THE Years of Lead were a turbulent time in Italian history.
Beginning in the late ‘60s, this period of socio-political instability was marked by riots, strikes, protests, assassinations and terrorism. Extreme groups from the neo-fascist right, such as the National Vanguard, and the Marxist left, like The Red Brigade, violently wrestled for control, almost bringing Italy to its knees in the process.
As is often the case, these years of misery and division helped inspire a prolific period in cinema. An Italo-crime sub-genre – referred to as Poliziotteschi – produced memorable films such as Fernando Di Leo’s Mister Scarface (1976), Fabio Testi’s La Via Della Droga (1977) and Tomas Milian’s La Banda Del Trucido (1977).
As well as the real-life domestic influence, this sub-genre was also propelled by the success of American crime and action-films. Most notably, Francis Ford Coppola’s The Godfather (1971), which changed cinema forever and ignited a fervour for Mafia films.
On the outskirts of Poliziotteschi, leaning away from action and more towards the political, was Elio Petri’s sizzling and stylish satirical-thriller Investigation of a Citizen Above Suspicion (1970). The film, which showed last week as part of the BFI’s States of Danger and Deceit, strikes out at Italy’s corrupt police force and ridicules the absence of justice for the ordinary citizen.
Gian Maria Volonte plays a Murder Squad inspector who kills his mistress in the middle of a sexual encounter. He calmly manipulates the crime scene, intentionally leaving clues in his wake, before anonymously calling in the murder. The inept police officer on the other end of the call is a signifier for the lowly standard of police work to come in the remainder of the film.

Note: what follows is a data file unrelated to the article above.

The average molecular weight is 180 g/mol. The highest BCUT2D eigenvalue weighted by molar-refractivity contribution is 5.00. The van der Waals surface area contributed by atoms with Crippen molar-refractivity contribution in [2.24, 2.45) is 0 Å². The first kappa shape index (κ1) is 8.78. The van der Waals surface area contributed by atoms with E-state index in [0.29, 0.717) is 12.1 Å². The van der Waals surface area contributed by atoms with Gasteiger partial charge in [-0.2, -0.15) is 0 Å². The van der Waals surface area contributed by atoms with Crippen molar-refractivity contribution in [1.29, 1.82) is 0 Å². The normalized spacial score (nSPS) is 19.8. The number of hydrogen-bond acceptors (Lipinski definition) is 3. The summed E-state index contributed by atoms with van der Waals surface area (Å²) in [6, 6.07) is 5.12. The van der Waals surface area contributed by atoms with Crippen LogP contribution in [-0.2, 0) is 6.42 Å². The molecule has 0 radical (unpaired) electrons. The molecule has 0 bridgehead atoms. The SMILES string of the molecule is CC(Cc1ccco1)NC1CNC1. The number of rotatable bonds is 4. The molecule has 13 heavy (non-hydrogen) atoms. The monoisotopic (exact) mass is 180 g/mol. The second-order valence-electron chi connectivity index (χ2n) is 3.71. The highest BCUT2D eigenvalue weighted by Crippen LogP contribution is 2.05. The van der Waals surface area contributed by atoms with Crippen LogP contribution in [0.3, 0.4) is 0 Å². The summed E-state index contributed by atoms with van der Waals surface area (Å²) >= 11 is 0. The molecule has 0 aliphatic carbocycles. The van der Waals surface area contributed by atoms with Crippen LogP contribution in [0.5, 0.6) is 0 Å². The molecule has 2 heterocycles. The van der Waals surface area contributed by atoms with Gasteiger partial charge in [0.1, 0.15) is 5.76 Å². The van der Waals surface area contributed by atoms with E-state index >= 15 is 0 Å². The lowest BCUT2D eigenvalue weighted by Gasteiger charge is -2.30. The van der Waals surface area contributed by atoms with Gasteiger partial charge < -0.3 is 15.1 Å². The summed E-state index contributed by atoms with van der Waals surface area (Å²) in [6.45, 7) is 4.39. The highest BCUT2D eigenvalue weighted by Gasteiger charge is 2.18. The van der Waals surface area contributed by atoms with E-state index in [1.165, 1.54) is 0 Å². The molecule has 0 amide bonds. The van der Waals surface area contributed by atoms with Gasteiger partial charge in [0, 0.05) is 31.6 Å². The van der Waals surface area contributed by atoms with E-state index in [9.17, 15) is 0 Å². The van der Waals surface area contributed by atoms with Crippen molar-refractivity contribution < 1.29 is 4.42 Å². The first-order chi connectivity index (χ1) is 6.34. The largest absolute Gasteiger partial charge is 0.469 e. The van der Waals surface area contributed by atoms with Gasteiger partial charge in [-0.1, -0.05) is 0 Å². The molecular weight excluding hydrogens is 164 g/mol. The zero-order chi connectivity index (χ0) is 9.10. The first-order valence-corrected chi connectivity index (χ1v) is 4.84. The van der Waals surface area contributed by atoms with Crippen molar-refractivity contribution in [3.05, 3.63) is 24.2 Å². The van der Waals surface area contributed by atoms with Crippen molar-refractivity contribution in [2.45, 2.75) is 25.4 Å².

The inspector, now promoted to work in the political section of the force, continues to push the boundaries of suspicion as numerous unwitting citizens are wrongly linked to the crime. At one point, the inspector’s fingerprints are found all over the crime scene, even in inexplicable places such as the shower room wall. Yet his position above suspicion means excuses have already been made for him.
The film’s opening images reference society’s pillars of justice and science. Both are absent or, at least, malfunctioning as the inspector skirts the line between misleading the investigation and blatantly giving himself away. He is, in his own words, driven by an indecisive illness caused by his ‘prolonged and permanent use of power’.
Flashbacks to his erotic encounters with victim Augusta (Florinda Bolkan) further reveal his frail ego and insecurities as this Polizia charade reaches a bitingly satirical conclusion.
Volonte’s central performance is a blend of formidable flair and sweaty nervousness. The former is best seen in his speech to fellow officers, in which he spells out the authoritarian nature of the police force at the time. He barks: ‘It is our duty to repress them [the people]. Repression is our remedy. Repression is civility.’
It is truly magnificent display from Volonte and alone worth finding a copy of the film for. As is the legendary Ennio Morricone’s score. It parallels the film brilliantly, with its driving thriller tones which are occasionally punctuated by the ‘boing oing oing’ of a jesting Jewish harp.
Investigation of a Citizen Above Suspicion should be on any cinema-lover’s must-watch list. It is even more timely with the current Paradise Papers’ revelations.
This is a film that cuttingly looks at a system of powerful people who think they are above human judgment – and more tellingly above the law.